Walleye (Sander vitreus) Age Estimation Technique

Story Submitted by: Korbin Proctor, Fisheries Management Student
Natural Resources Management Technologies Program,
University College of the North

It finally happened, you’ve been fishing in this spot since you were a child, always believing the monster Walleye you’ve been after has been lurking deep below. You’ve finally captured it. After taking a few pictures and measurements, you release it back into the cold September water and reminisce on the experience you’ve just encountered. An odd thought pops into your mind; “I wonder how long that fish has been down there? How old was that thing?” – Well we’ve done the math!

Natural Resource Management Technologies students at University College of the North conducted an exercise that will allow you to estimate the age of your walleye using some simple measurements. All you need to do is measure the length of your walleye from the tip of the mouth to the inside fork of its tail, otherwise known as the total fork length (Figure 1), and input that number into the prediction equation we have created.

Figure 1: Total Fork Length Measurement Location

The equation was made by collecting the age and growth information from walleye gathered from a Northern Manitoba Lake, in September 2019. Walleye dorsal spines have a similar structure to that of a tree, in the sense that for each year of its life, a new growth ring called an annulus will appear in the cross section. We examined, measured and counted these annuli for 54 walleye and related them to their respective lengths. By measuring the distance between annuli, we were then able to predict the total fork length of each Walleye at every year of its life. We then plotted the correlation between total fork length and age to get this equation:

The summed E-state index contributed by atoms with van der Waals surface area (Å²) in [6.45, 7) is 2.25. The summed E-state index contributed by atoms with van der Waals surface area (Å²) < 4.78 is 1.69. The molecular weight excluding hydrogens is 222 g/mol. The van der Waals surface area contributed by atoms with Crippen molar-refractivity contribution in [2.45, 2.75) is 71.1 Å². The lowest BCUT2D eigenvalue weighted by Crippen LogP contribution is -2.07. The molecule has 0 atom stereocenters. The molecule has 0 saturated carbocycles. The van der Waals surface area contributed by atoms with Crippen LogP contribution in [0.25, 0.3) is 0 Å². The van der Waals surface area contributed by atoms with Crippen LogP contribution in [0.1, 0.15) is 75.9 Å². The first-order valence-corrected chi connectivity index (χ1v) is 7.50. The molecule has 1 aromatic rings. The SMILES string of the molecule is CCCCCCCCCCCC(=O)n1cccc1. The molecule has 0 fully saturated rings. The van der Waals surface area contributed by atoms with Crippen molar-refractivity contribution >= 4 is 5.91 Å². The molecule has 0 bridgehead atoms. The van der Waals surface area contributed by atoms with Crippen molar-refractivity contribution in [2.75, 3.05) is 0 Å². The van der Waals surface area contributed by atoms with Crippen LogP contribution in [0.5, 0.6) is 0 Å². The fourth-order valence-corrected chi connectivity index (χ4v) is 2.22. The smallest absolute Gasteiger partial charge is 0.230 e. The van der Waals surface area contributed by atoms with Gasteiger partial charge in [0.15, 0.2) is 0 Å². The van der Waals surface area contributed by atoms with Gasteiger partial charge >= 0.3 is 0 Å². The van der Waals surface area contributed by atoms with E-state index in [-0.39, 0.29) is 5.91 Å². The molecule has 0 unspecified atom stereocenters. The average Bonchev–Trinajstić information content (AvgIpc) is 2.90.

Fish Age = 0.0271x – 3.0936

Where x is total fork length in millimeters. For example, imagine the monster fish you caught in the beginning of this article. You measured it to be just over the measurements required to be considered a Manitoba Anglers’ Guide master angler: 716mm. So, using this equation you would get the following:

Fish Age = 0.0271(716) – 3.0936
Fish Age = 16.31 years

So, the answer to the question posed at the beginning is that fish has been down there for a little over sixteen years. This equation is not limited to larger fish, although some inaccuracies can arise when attempting to use it for walleye that are under 100mm in length.

You may now be thinking: “So what? How can this information be useful?” Well aside from simply being an interesting talking point, fisheries managers can use this information to guide management efforts for angling lakes. More specifically, age, growth, recruitment, and mortality data can be used to set slot and bag limits, and inform stocking goals. Next time you are fishing, try it out for yourself! You might be surprised by how old some of these Walleye may get.

Korbin Proctor was born and raised in the Swan Valley. He is currently enrolled in the second year Natural Resource Management Technologies Program at University College of the North. His interests include hunting, fishing, and anything outdoors. He has spent the last few summers working for Mountain Forest Section Renewal Company in Swan River, while attending post secondary classes in the winters.